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Cheltenham hails impact of BID following scrapping of late-night levy


Cheltenham Borough Council has praised the success of the introduction of a Business Improvement District (BID) in the area.

The authority implemented the BID in August 2016 after deciding to scrap the late-night levy that had been put in place two years earlier, as this policy did not raise the funds expected.

According to Kevan Blackadder, BID director in Cheltenham, the overall income generated by the BID is “significantly” larger than that generated by the late-night levy, the Publican’s Morning Advertiser reports.

Furthermore, he said the overall amount pub and bar operators are paying under the new measure is slightly less than before.

Mr Blackadder stated that, for the town centre licensed premises making BID levy payments, the activity is concentrated on their location, rather than spread across the whole borough. In addition, he said they have a “direct say” in how this money is used and are seeing a “far greater return” than they did under the late-night levy system.

Research by Cheltenham BID earlier this year found that licensed premises in the area are broadly satisfied with the new approach. Indeed, 25 per cent rated it as excellent and 50 per cent said it was good, while a further 25 per cent classed it as average.

Mr Blackadder has therefore said he would “definitely recommend adopting a BID in other areas that have a significant number of late-night operators”.

According to the 2017 National BID Survey, just 2.8 per cent of the 178 BIDs then in place also had a late-night levy in effect – a reflection of how BIDs are increasingly being seen to make the latter measure unnecessary.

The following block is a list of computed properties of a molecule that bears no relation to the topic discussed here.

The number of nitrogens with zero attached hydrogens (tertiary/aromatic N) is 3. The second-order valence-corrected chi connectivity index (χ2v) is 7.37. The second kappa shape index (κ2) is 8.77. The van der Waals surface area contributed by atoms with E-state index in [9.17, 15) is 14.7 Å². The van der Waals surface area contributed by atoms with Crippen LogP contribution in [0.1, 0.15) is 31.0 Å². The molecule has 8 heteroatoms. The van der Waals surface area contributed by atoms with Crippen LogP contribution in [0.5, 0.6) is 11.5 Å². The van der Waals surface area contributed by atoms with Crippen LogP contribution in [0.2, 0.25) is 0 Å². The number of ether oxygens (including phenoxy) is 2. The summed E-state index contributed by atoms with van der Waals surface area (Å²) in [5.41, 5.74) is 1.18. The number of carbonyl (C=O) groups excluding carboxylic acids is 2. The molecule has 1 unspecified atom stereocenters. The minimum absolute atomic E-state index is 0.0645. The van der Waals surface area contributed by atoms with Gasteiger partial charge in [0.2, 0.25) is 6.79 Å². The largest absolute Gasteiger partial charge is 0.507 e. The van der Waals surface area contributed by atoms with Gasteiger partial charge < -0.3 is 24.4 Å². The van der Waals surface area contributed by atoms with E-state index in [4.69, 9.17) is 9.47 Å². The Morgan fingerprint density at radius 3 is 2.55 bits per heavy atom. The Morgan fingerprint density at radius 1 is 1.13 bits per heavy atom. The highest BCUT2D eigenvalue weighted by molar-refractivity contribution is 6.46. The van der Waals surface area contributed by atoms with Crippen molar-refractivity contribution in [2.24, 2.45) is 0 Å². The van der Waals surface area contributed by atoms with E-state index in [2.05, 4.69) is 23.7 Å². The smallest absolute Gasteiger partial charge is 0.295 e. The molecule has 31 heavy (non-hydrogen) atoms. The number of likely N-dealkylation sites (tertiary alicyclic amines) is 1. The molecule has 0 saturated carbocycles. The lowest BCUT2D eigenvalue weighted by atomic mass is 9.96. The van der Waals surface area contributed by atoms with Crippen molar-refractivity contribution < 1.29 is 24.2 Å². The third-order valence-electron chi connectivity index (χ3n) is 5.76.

An average of 25 BIDs have been established throughout the country each year since 2012, with the number now exceeding 300.

Jimmy Elias, chairman of Cheltenham Nightsafe and operations director for Fever Bars, added that the Cheltenham BID has “done loads to bring more people into the town”.

He said that, since the measure was implemented, there has been big investment in marketing the area, while it has also helped the day and night-time economies “work more hand in hand”.

BID ‘not just another tax’

Dave Owens, the former chair of Wakefield BID, has urged licensees to be open-minded about the introduction of a BID in their area, as he believes it is more than simply another tax.

Indeed, he said licensees tend to understand the idea behind the policy when they are told “the reason for spending the money and that they influence what it is spent on”.

Mr Owens said the industry should therefore “not just support their BID, but get involved so they have their say on what the money is spent on”.

He noted that one of the benefits of the BID was that it enabled licensees to stop the council spending money on “things we didn’t agree with”, which shows they can “have a big influence”.

Mr Owens went on to state that although a single business can find it difficult to be heard, if it is speaking as part of “a collective shouting the same thing, the local authorities have to take you seriously”.

He added that, while the BID has been “great for business from a marketing and financial point of view”, it does take time to see the benefits, with results only becoming apparent in Wakefield in the second year.

Robert Botkai, a partner at Winckworth Sherwood Solicitors, commented: “Seems that the late-night levy was not a cunning plan after all.”

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